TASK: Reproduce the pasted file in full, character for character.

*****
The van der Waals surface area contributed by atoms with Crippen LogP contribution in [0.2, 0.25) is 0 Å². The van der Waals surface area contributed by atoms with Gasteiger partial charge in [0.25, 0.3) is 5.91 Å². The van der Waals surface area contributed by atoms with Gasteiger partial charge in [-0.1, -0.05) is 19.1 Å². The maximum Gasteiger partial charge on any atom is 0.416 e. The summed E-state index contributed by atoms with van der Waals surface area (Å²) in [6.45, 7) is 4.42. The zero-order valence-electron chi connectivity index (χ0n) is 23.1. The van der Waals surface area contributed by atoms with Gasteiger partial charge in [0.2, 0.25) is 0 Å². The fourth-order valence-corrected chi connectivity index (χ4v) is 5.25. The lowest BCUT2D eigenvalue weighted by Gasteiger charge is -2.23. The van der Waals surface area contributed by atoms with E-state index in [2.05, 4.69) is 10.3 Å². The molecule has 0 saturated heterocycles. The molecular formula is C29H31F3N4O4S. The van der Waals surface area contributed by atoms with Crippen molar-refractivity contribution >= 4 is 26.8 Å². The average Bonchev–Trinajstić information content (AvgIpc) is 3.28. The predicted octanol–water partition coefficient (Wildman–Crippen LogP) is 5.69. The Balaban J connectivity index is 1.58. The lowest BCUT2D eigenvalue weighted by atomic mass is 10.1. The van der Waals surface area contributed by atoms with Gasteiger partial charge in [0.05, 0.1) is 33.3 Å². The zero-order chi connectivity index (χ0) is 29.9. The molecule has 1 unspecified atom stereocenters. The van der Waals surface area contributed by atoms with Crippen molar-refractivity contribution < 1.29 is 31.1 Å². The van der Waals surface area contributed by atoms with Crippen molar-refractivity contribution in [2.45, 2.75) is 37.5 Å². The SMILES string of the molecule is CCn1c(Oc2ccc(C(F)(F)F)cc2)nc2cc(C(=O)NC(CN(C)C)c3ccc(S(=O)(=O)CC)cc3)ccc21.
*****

The van der Waals surface area contributed by atoms with Crippen LogP contribution in [0.2, 0.25) is 0 Å². The van der Waals surface area contributed by atoms with Gasteiger partial charge in [0.25, 0.3) is 5.91 Å². The van der Waals surface area contributed by atoms with Gasteiger partial charge in [-0.1, -0.05) is 19.1 Å². The maximum Gasteiger partial charge on any atom is 0.416 e. The summed E-state index contributed by atoms with van der Waals surface area (Å²) in [6.45, 7) is 4.42. The zero-order valence-electron chi connectivity index (χ0n) is 23.1. The van der Waals surface area contributed by atoms with Gasteiger partial charge in [0.2, 0.25) is 0 Å². The fourth-order valence-corrected chi connectivity index (χ4v) is 5.25. The lowest BCUT2D eigenvalue weighted by Gasteiger charge is -2.23. The van der Waals surface area contributed by atoms with E-state index in [2.05, 4.69) is 10.3 Å². The molecule has 0 saturated heterocycles. The molecular formula is C29H31F3N4O4S. The van der Waals surface area contributed by atoms with Crippen molar-refractivity contribution >= 4 is 26.8 Å². The average Bonchev–Trinajstić information content (AvgIpc) is 3.28. The predicted octanol–water partition coefficient (Wildman–Crippen LogP) is 5.69. The Balaban J connectivity index is 1.58. The lowest BCUT2D eigenvalue weighted by atomic mass is 10.1. The van der Waals surface area contributed by atoms with Gasteiger partial charge in [0.05, 0.1) is 33.3 Å². The zero-order chi connectivity index (χ0) is 29.9. The molecule has 1 unspecified atom stereocenters. The van der Waals surface area contributed by atoms with Crippen molar-refractivity contribution < 1.29 is 31.1 Å². The van der Waals surface area contributed by atoms with Crippen molar-refractivity contribution in [2.45, 2.75) is 37.5 Å². The SMILES string of the molecule is CCn1c(Oc2ccc(C(F)(F)F)cc2)nc2cc(C(=O)NC(CN(C)C)c3ccc(S(=O)(=O)CC)cc3)ccc21.